Also referred to as vector of vectors, 2D vectors in C++ form the basis of creating matrices, tables, or any other structures, dynamically. Before arriving on the topic of 2D vectors in C++, it is advised to go through the tutorial of using single-dimensional vectors in C++.

## ﻿Including the Vector header file

It would be impossible for us to use vectors in C++, if not for the header files that are included at the beginning of the program. To make use of 2D vectors, we include:

`#include<vector>`

Instead of including numerous kinds of Standard Template Libraries (STL) one by one, we can include all of them by:

`#include<bits/stdc++.h>`

## Initializing 2D vectors in C++

Firstly, we will learn certain ways of initializing a 2-D vector. The following code snippet explains the initialization of a 2-D vector when all the elements are already known.

```````#include<iostream>`

`#include<vector>`

`**using**` `**namespace**` `std;`

`**int**` `main(){`

`vector<vector<``**int**``>> v {{1, 0, 1}, {0, 1}, {1, 0, 1}};`

`**for**``(``**int**` `i=0;i<v.size();i++){`

`**for**``(``**int**` `j=0;j<v[i].size();j++)`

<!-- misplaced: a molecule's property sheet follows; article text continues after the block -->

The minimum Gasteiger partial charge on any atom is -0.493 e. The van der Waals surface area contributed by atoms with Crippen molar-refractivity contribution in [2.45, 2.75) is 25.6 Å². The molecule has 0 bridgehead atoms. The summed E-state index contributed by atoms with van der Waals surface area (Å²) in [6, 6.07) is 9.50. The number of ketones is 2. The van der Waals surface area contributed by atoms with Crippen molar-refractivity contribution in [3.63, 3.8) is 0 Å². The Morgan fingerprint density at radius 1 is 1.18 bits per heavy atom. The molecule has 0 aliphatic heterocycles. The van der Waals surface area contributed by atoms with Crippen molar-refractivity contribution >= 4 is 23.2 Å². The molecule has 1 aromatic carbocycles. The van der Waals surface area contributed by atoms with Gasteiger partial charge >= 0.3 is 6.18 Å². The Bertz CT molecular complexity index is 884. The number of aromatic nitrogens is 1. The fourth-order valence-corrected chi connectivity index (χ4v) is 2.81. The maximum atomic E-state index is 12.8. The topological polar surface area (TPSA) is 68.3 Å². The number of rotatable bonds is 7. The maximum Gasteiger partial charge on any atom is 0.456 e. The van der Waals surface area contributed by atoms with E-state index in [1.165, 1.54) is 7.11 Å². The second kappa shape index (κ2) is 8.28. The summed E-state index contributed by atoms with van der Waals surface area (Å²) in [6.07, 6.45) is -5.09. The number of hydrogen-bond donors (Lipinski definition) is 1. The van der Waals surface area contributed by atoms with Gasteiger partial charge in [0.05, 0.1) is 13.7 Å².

`cout<<v[i][j]<<``" "``;`

`cout<<endl;`

`}                     `

`}`
``````

After running the above code, we get the following output:

`1 0 1`

`0 1`

`1 0 1`

The use of `'vector<vector<>>'` symbolizes that we are working on a vector of vectors. Each value inside the first set of braces, like `'{1, 0, 1}'` and `'{0, 1}'` are vectors independently.

Note: To create 2D vectors in C++ of different data-type, we can place the data-type inside the innermost angle brackets like `<char>`.

Since we are working on a two-dimensional data structure, we require two loops for traversing the complete data structure, efficiently. The outer loop moves along the rows, whereas the inner loop traverses the columns.

Note: The `'size()'` function provides the number of vectors inside the 2D vector, not the total number of elements inside each individual vectors.

#c #cplusplus #programming-c

3.40 GEEK